The horse's pasture to the East...

Tuesday, April 28, 2015

HERE'S TO THE CHANGES, or How I Got My Mojo Back (always a work in progress)

"The more things change, the more they stay the same." My Grandma used to say that to me. Course I was only seven or so. I couldn't see the world from her point of view. She had sixty years on me. She was walking, breathing history and I had no idea how important that was, none. She was born in the nineteenth century, saw the Wright Brothers fly and remembered the barn stormers, pilots who would fly from one small town to another, landing in corn fields and offering rides in their plane for a fee and, if you were pretty like my Grandmother, a free ride (something her parents were not happy about).

She lived through WW One , The Great Depression, WW Two. She grew up in a tiny farmstead house with five siblings and her parents and grandparents, all in two bedrooms and an outhouse. The house had no indoor plumbing. Filling a tub to take a bath was such an ordeal that baths were a once a week event with the Oldest having first privilege and on down to the baby. Ever hear the quote, " Don't throw the baby out with the bathwater." ? Think about how murky the water would be after nine people used it. Kind of makes you appreciate a shower, doesn't it?

Everything changes and everything stays the same. The more things change, the more they stay the same. Static change, active change, long range, short range. Patterns repeat over and over, sometimes with longer intervals between but still, they repeat. And I've been thinking about those patterns, how they show up over and over in a family. History repeats itself too. We have a tendency to take three steps forward, four steps back when it comes to politics. And don't get me started on religion!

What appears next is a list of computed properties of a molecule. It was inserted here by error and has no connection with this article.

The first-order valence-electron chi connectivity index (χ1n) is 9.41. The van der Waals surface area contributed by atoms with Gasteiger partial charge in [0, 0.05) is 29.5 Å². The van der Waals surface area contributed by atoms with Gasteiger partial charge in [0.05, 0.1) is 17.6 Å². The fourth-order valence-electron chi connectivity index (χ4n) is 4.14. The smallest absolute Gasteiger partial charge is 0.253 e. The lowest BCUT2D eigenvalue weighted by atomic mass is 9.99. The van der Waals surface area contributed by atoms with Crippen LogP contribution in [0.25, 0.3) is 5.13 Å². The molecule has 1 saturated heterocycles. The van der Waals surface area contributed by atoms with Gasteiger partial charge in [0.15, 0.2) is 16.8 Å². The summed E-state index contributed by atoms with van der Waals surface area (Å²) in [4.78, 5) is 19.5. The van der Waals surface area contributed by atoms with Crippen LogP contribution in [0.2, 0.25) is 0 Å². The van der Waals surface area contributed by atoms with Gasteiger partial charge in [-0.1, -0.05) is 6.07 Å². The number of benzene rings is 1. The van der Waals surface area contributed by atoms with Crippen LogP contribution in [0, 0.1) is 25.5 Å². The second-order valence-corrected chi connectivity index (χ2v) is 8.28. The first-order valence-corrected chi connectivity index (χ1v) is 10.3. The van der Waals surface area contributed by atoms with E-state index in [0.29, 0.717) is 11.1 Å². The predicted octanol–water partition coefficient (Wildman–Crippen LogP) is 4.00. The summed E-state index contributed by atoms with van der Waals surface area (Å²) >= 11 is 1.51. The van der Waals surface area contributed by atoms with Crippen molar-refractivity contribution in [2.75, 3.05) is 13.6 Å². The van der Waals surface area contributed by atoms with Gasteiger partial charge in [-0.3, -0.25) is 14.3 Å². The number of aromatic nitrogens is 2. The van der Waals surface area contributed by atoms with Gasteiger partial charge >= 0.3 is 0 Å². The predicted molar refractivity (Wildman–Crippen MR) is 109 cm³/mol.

The point is that it's up to us to make the change, each individual. No one will make it for us; not lovers or family, friends or colleagues. If you want things to be different, to stop the patterns that aren't working for you, YOU will have to make the effort, take the steps, rattle your own cage until you drop out the side, out of the comfort zone.

Now, obviously, I am talking to myself here. This is my own pep talk, my own accounting of the day's , the week's, the month's changes. If things aren't moving forward or even just bringing me a set of different results then I have to do some more digging to get myself there. I love my comfort zone, would much rather stay there, hide out, maybe eat some good chocolate, than venture out in to the wilds of the crazy, scary edge.